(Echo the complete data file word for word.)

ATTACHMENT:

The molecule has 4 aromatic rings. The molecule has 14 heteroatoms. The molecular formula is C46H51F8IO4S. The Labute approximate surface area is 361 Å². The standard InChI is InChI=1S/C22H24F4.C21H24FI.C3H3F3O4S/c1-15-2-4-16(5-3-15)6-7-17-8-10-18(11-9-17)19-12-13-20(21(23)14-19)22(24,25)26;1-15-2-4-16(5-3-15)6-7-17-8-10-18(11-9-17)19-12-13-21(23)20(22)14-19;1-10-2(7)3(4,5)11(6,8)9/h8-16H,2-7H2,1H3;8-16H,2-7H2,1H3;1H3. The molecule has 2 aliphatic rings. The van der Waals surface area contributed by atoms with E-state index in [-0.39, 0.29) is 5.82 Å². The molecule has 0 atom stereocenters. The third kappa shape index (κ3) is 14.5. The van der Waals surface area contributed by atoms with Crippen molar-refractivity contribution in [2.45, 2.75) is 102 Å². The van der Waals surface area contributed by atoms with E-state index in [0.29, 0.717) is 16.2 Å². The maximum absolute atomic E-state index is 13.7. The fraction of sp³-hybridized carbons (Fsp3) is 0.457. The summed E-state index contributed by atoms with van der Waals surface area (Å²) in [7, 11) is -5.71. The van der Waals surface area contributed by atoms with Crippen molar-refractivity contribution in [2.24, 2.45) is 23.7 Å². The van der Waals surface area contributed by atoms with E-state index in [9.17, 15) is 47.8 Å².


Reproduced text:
The molecule has 4 aromatic rings. The molecule has 14 heteroatoms. The molecular formula is C46H51F8IO4S. The Labute approximate surface area is 361 Å². The standard InChI is InChI=1S/C22H24F4.C21H24FI.C3H3F3O4S/c1-15-2-4-16(5-3-15)6-7-17-8-10-18(11-9-17)19-12-13-20(21(23)14-19)22(24,25)26;1-15-2-4-16(5-3-15)6-7-17-8-10-18(11-9-17)19-12-13-21(23)20(22)14-19;1-10-2(7)3(4,5)11(6,8)9/h8-16H,2-7H2,1H3;8-16H,2-7H2,1H3;1H3. The molecule has 2 aliphatic rings. The van der Waals surface area contributed by atoms with E-state index in [-0.39, 0.29) is 5.82 Å². The molecule has 0 atom stereocenters. The third kappa shape index (κ3) is 14.5. The van der Waals surface area contributed by atoms with Crippen molar-refractivity contribution in [2.45, 2.75) is 102 Å². The van der Waals surface area contributed by atoms with E-state index in [0.29, 0.717) is 16.2 Å². The maximum absolute atomic E-state index is 13.7. The fraction of sp³-hybridized carbons (Fsp3) is 0.457. The summed E-state index contributed by atoms with van der Waals surface area (Å²) in [7, 11) is -5.71. The van der Waals surface area contributed by atoms with Crippen molar-refractivity contribution in [2.24, 2.45) is 23.7 Å². The van der Waals surface area contributed by atoms with E-state index in [9.17, 15) is 47.8 Å².